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London Conference on Somalia

London Conference on Somalia

Published on February 23, 2012
Speech by Alain Juppé, Ministre d’Etat, Minister of Foreign and European Affairs

London, February 23, 2012

Allow me to begin by thanking the British Prime Minister, Mr David Cameron, on behalf of the French government, for organizing this conference at a critical time for Somalia, and also for his personal commitment to supporting peace in the country.

Why are we here together today?

- Because the people of Somalia, who have endured 20 years of war and who are confronted by a terrible famine, have the right to live in a peaceful country, where there is no lack of food and water;

- Because the Somalia tragedy affects the whole of the Horn of Africa and fuels rivalries, hatred and terrorism;

- Because the security of the seas is threatened a little more every day by piracy, which is principally rooted in the absence of development prospects in Somalia;

- Because we ourselves are direct victims of al-Shabaab, whose al-Qaeda-linked militias resort to terrorism and hostage-taking to try to impose their law on that region. We have not forgotten that one of our compatriots, Marie Dedieu, who was abducted in Kenya and delivered into the hands of Islamic militias, died in terrible conditions.
Nor have we forgotten our people held hostage in Somalia, and elsewhere in Africa.

France expects this conference to show the international community’s determination to make every possible effort to assure the Somalian people of a future and to contribute to the rebirth of a sovereign, united and independent Somalia. In recent years, my country has been mobilized ceaselessly. Today, it is more determined than ever to pursue its efforts to achieve.

Today’s meeting must firstly give new momentum to the reconstruction of the Somalian state.

We initiated this reconstruction process with the Somalis in recent years, with the creation of a Transitional Federal Government (TFG), responsible for laying the foundations of a new Somali state, and in particular for promoting lasting peace and reconciliation. In a few months, thanks to the support of France, Europe and the whole international community, progress has been made. I am thinking of the signature of the Kampala Accord, September’s roadmap and the Garowe Principles adopted in December. I am also thinking of the success on the ground in the face of al-Shabaab.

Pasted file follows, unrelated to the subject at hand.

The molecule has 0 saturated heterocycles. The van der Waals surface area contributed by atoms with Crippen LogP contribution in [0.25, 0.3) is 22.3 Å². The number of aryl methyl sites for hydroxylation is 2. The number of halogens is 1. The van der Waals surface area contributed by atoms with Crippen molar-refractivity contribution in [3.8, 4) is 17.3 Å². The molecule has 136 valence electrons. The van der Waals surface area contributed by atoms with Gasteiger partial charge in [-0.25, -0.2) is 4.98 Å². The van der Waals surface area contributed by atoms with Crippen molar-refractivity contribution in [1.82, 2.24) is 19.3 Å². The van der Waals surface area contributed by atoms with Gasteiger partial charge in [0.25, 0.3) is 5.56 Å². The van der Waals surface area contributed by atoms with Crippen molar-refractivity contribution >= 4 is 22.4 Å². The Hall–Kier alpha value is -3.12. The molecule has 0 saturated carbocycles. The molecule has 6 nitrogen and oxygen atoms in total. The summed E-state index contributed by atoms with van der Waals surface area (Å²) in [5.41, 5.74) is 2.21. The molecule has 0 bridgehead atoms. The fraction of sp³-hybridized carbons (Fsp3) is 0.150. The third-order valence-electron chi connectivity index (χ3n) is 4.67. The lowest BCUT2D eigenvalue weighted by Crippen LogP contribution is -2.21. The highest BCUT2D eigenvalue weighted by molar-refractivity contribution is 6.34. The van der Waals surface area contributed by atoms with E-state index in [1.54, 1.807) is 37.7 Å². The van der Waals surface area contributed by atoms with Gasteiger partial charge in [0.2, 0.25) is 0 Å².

It is essential today to maintain that momentum. In the new Somalia which is being born, each group in the country must have its place.
This is why the reconstruction of the Somali state also requires enhanced dialogue with local entities. The authorities in Mogadishu need to better take into account the singularity of Somaliland, Puntland and Galmudug. In return, the regions must express their commitment to a united country. I am convinced that every party can be satisfied. All Somali entities have the right to participate in this dialogue, so long as they commit to respecting the country’s unity and territorial integrity, to combating terrorism and all forms of violence, and to seeking to end maritime piracy.

Politically, there is no alternative to a sui generis solution coming from the Somalis themselves. It is the responsibility of the international community not to take the place of this reconciliation and dialogue process, but to provide support to it.

Our second objective is to re-establish peace and security nationwide. The challenges are immense.

The first challenge is security on the ground. The current situation is not sustainable. Al-Shabaab must lay down its arms and renounce violence.

The international community has spared no effort. I would like in particular to commend the fundamental role of the African Union, through AMISOM, its mission in Somalia, for which France has trained over 16,000 African soldiers in five years. I would like to pay tribute to the dedication of the African contingents, from Uganda, Burundi and now Djibouti. It is because we are convinced of AMISOM’s key role that we decided yesterday in New York to agree to the African Union’s request to increase its numbers and its resources.